Back at camp, there are outhouses and a larger shower building with more developed facilities (and of course, the showers). It is definitely worth the walk to go all the way to the better spot if you’re interested in running water. The shower house was clean but not very well heated so keep that in mind for winter months!

hiking in shabbona lake state park
Shabbona Lake Hiking Trail

Camp Store

The camp store is well stocked and has plenty of firewood. We went in October, right as the weather started to turn but there was plenty of firewood to keep us warm. The woodpile is also accessible outside of store hours in case you run out after they close (just be sure to leave the right amount and fill out the envelope!).


Shabbona Lake camping is a delightful way to spend a weekend – take a look at their website for more information. We will certainly be back there again in the future! If you’re going to have more than one tent in the group, take care to ensure you’ll have enough space given the terrain.

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3 Great Winter Weekends – Cabin Camping Near Chicago


As the days get shorter, there’s nothing better than enjoying the crisp winter air in your own private cabin, camping near chicago. When the lakes and rivers freeze over, new activities spring up that aren’t possible during the summer to make for a memorable trip! Try snowshoeing near Joliet or cross country skiing over miles of old canal trails or you can curl up with a book near your fire and enjoy a weekend of seclusion.

We’ve found the best cabin camping nearby so take a look and plan your next trip today!

1. Lasalle / Peru KOA

Cabins Near Starved Rock

cabin camping near chicago
KOA Cabin

While these cabins are a little further than the ones offered by the forest preserve, Lasalle Peru KOA cabins offer you the ability to hang all day at Starved Rock and then head back to a heated cabin and take a nice long shower. The extra hour drive is worth it to get to what we think is your best bet for cabin camping near chicago.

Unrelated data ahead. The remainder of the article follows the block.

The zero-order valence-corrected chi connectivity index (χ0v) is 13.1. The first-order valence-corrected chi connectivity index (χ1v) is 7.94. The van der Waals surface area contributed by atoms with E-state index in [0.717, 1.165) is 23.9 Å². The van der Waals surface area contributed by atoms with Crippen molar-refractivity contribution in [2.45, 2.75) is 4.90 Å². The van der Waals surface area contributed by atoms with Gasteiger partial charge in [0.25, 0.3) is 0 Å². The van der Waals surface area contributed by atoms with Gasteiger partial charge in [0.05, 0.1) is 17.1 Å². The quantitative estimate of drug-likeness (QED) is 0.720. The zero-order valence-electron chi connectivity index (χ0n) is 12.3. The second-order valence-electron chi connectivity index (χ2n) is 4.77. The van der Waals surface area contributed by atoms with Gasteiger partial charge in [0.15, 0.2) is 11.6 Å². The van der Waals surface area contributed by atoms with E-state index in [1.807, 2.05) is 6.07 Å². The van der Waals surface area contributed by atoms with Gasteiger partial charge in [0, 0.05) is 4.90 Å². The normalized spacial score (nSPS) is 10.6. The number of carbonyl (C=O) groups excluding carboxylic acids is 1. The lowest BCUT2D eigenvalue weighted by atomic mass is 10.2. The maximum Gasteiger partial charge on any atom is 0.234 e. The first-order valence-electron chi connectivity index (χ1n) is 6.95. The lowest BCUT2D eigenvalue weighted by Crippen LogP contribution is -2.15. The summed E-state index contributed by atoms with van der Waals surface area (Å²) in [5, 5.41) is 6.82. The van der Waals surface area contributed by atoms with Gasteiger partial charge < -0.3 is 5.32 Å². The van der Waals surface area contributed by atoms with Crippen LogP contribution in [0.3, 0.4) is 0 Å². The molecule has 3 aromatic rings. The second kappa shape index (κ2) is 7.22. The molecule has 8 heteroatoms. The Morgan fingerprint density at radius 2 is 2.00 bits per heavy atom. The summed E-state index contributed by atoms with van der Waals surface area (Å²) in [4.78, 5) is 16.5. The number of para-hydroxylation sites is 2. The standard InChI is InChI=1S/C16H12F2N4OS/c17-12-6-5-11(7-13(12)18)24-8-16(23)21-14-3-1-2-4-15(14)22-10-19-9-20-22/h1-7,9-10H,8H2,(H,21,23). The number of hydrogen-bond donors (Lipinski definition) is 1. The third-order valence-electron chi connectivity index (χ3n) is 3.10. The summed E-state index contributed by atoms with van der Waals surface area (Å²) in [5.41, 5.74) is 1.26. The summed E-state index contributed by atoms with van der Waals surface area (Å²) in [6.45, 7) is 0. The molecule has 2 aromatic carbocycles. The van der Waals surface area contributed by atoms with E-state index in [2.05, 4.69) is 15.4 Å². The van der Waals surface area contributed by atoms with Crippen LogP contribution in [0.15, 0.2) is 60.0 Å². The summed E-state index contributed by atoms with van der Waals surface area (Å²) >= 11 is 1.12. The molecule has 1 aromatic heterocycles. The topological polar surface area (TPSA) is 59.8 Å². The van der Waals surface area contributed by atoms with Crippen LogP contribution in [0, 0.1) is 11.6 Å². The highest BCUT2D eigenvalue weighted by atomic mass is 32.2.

In the winter months, Starved Rock attracts hoards of Bald Eagles you can watch feast on fish. The dam breaks up the river ice allowing the birds to get to the fish beneath. For more winter fun, spend time ice climbing if you have your own equipment or rent cross country skis at the nearby Mattheison state park!

2. Camp Danbeard

Best Cabin Camping Near Chicago

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Camp Danbeard Cabin

Only a half hour away from the city, the cook county forest preserve’s Camp Dan Beard offers heated cabins for you to defrost during your escape. This six cabin campground has five cabins that can sleep up to eight people and one larger cabin with room for ten. The larger cabin also features a private bathroom, heat, and air-conditioning – perfect for the cold dry winter.

3. Camp Reinberg

Cabin Camping for Groups

Camp Reinberg has cabins for groups of all sizes, even space for up to three dozen people making it the perfect place for a couple families or few people looking to maintain social distancing! For a more regular sized trip, Reinberg has additional cabins more suited for 8 or 12 people.


While cabin camping is a bit more sparse than your options for spring, summer, and fall – it offers a completely different experience that everyone should have. There’s nothing better than the silence of a fresh snowfall along with your coffee just outside your warm cabin door. Reach out if you have any other cabins in the area you think we should recommend!